Where Have You Gone, Robert Earl Hughes?
Californians are fatter than ever, says a new study. Americans overall are even fatter than that, says another new study citing a 24.5 percent increase in the national average rate of obesity. While fat detectives look for the root causes, the obvious solution to this problem is simply to define fatness upwards. But more interesting than what's happening in the center of the bell curve is what this may portend for the outliers.
Simply put: Are we getting within range of producing a one-ton person? The goal may be nearer than you think. According to this list of fattest people in history, the current chart-topper, Flint, MI's Carol Yager (1960—1994), broke the scale at a peak weight of 1600 lbs. That's a mere 400 lbs. shy of the brass ring. With a larger and more receptive operating environment, more calorie-rich foods, and some cocktail of performance-enhancing drugs, is it possible for a motivated fatso to become history's first Ton of Fun?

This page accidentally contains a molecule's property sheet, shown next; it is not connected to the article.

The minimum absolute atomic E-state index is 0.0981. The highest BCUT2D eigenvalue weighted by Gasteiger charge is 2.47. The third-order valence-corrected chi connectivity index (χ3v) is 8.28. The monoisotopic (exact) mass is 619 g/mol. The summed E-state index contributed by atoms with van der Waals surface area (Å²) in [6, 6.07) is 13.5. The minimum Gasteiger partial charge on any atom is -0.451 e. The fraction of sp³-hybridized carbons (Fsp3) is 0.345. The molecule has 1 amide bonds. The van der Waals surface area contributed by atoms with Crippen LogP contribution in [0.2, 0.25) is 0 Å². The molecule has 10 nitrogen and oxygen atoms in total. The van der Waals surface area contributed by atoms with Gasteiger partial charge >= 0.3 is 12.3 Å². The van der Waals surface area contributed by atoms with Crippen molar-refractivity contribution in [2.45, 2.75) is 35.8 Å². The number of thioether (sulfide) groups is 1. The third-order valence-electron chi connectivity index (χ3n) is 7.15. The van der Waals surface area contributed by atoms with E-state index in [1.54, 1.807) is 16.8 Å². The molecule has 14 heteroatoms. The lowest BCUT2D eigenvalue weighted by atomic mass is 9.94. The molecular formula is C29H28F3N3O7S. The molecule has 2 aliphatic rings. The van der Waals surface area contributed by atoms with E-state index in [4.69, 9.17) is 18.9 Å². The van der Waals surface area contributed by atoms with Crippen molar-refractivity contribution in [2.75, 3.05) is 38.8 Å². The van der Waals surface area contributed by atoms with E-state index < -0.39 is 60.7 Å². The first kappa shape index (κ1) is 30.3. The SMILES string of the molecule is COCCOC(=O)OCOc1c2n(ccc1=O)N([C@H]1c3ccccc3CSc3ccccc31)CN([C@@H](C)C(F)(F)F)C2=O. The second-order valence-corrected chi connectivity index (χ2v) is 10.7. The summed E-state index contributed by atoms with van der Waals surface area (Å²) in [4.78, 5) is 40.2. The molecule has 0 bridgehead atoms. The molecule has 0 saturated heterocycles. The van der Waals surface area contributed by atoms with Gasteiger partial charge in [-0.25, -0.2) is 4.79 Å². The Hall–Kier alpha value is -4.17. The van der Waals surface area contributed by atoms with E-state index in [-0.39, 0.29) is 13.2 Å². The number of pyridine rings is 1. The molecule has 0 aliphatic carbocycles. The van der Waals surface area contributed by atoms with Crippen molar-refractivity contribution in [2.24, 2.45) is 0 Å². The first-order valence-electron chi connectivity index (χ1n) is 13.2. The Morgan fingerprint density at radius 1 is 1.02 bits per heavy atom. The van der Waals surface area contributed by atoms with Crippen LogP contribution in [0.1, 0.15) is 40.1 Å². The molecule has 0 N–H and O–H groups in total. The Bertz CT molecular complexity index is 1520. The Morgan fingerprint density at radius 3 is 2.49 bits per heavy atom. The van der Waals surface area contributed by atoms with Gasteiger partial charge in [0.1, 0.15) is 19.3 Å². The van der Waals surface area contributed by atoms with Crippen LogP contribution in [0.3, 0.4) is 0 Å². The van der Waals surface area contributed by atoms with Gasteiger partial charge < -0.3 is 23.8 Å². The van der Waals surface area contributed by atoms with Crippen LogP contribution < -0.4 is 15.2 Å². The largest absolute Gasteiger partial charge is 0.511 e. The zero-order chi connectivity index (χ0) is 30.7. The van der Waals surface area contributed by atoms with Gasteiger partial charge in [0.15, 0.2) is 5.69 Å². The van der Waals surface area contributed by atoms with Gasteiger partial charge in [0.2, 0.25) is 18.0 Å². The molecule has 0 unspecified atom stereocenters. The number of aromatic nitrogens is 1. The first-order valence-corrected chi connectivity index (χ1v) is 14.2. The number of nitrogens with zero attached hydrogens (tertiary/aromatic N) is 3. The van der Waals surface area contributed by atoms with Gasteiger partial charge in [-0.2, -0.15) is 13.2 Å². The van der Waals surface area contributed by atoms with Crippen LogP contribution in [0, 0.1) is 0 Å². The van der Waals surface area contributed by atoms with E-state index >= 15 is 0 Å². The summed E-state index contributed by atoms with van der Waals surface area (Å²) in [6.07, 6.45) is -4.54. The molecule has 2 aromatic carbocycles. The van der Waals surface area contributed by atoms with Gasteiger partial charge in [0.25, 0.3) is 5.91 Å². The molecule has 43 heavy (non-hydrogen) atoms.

Of course, this is just the short ton. You'll recall Austin Powers' description of Fat Bastard—'"He weighs a metric tonne"—a figure that, at 2,204+ lbs., is still beyond our reach. Nor should we forget H.G. Wells' warning against using "weight" as a euphemism for "fat" in his classic story "The Truth About Pyecraft." (I'm also a little skeptical of the above estimate for Carol Yager.) But what is America if not the land where everybody can dream big?
The real, anagrammatic, meaning of Robert Earl Hughes' name here.